Safety Harnesses Get Smart

By Claire Swedberg

A provider of personal fall-protection equipment has launched an RFID-based system that lets users track the status of their safety gear.


Capital Safety has released an RFID-based system for its DBI-SALA fall-protection harnesses that allows users to better track where their harnesses are, who is using them and when they were most recently inspected.

For organizations with employees working in high areas, such as on bridges or oil rigs, safety harnesses are designed to keep those workers protected in the event of a fall. Every DBI-SALA harness sold is now embedded with a 134.2 kHz RFID tag, its unique RFID serial number printed on the harness itself.

With the i-Safe Intelligent Safety System, companies can purchase a PDA device with a CompactFlash RFID interrogator. When a harness goes into a warehouse for storage or to a job site, for example, or gets inspected before a specific employee uses it, a company can use the PDA to read the harness tag at a distance of up to 6 inches. Data about each harness—such as its tag’s unique serial number and any details keyed in by the construction company crews, such as inspection status—is made available to the construction company via a Web portal. After establish a Bluetooth connection to a laptop or desktop PC, the PDA uses Microsoft’s ActiveSync utility to upload its data in XML format. The company must first enroll in the i-Safe system (participation is free) and receive a password to access its own data on the Web portal.

A tagged DBI-SALA harness costs the same as the previous nontagged version, says the company’s vice president of marketing, Bill Schultz. “It will be a standard part of the product offering,” he explains. “If you buy a harness as of this week, the RFID tag will be part of the product.” For companies already using DBI-SALA harnesses, he notes, Capital Safety is selling tags for $5 that can attach to existing equipment.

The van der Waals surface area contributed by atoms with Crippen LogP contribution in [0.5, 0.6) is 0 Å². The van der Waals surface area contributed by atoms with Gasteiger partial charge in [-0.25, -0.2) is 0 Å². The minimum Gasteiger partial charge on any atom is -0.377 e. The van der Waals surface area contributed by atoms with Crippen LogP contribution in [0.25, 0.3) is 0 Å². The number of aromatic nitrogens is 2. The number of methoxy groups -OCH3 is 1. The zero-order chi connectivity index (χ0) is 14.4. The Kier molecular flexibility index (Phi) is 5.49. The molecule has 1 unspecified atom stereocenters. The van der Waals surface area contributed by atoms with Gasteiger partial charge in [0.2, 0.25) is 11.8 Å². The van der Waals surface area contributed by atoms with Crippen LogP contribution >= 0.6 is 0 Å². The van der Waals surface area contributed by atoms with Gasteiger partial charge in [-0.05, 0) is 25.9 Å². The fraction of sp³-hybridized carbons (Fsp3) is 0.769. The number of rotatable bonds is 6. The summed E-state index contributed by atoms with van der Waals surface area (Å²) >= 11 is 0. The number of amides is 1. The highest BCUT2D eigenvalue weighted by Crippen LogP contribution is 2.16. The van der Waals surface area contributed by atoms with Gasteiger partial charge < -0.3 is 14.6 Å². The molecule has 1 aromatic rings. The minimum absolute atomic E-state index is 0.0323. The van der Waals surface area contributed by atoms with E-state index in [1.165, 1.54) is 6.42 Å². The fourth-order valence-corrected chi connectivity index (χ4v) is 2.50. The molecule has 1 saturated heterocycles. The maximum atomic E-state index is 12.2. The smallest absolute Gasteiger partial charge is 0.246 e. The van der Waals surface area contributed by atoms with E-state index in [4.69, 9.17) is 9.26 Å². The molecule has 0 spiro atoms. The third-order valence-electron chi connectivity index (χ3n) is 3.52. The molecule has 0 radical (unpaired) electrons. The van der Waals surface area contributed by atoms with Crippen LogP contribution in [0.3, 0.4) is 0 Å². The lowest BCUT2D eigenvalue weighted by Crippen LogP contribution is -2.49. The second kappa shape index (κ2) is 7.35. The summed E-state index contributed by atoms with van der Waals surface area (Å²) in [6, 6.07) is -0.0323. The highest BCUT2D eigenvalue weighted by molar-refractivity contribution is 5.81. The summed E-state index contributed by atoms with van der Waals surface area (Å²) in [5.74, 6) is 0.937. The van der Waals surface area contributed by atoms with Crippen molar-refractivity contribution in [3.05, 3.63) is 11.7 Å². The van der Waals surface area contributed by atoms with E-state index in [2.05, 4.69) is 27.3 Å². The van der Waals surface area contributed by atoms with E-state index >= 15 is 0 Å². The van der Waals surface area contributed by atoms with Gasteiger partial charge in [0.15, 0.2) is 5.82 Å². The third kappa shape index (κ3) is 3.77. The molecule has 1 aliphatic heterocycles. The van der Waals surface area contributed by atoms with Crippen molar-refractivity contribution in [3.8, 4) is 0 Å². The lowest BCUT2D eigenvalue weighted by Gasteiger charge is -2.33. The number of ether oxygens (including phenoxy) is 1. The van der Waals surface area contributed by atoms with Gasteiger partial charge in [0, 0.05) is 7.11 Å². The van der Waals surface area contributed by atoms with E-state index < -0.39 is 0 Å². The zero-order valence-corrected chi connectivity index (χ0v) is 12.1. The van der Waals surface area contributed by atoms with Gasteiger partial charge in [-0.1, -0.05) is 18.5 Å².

The RFID-enabled PDA costs between $500 and $750. Even if a company does not buy a PDA, it can still use the Web portal to record harness data by utilizing a PC to key in the tag serial number and other information. “However, you lose the advantage of RFID,” Schultz says, since with no RFID interrogator at the work site, the tag number would not automatically be read. Currently, safety-harness users keep paper logs at the work site to track their equipment and its inspections. This means that a company has no access to such information until employees return the paperwork to the office at the end of the day, and that if the company wants an electronic record, it must then enter that data into a computer. Alternatively, a non-RFID PDA or PC at the work site can record details about the equipment, but cannot do it with a simple RFID read.

Most safety equipment must be inspected on a regular basis, in keeping with requirements from the Occupational Safety and Health Administration (OSHA), as well as insurance companies, state regulators and often a work site’s owner. With the automated RFID system, details about the inspections are available electronically at the work site and also at the company’s office via the Web portal—assuming the availability of an Internet connection through a PC or laptop at those locations. This makes it easier for a company to ensure its harnesses all comply with safety requirements. If a harness has not been inspected, or if it was inspected and found to be faulty, the portal would make that information readily available.

Construction companies seek ways to motivate compliance on the job site by making safety compliance easier, Schultz says—for instance, by using an RFID interrogator to read a harness tag’s serial number, as opposed to filling out paperwork. They also want better inventory control of safety harnesses, and increased worker productivity. According to Schultz, this system attempts to address all of these goals by making it easy for employees to locate safety equipment, update inspection information and provide inspection data to agencies.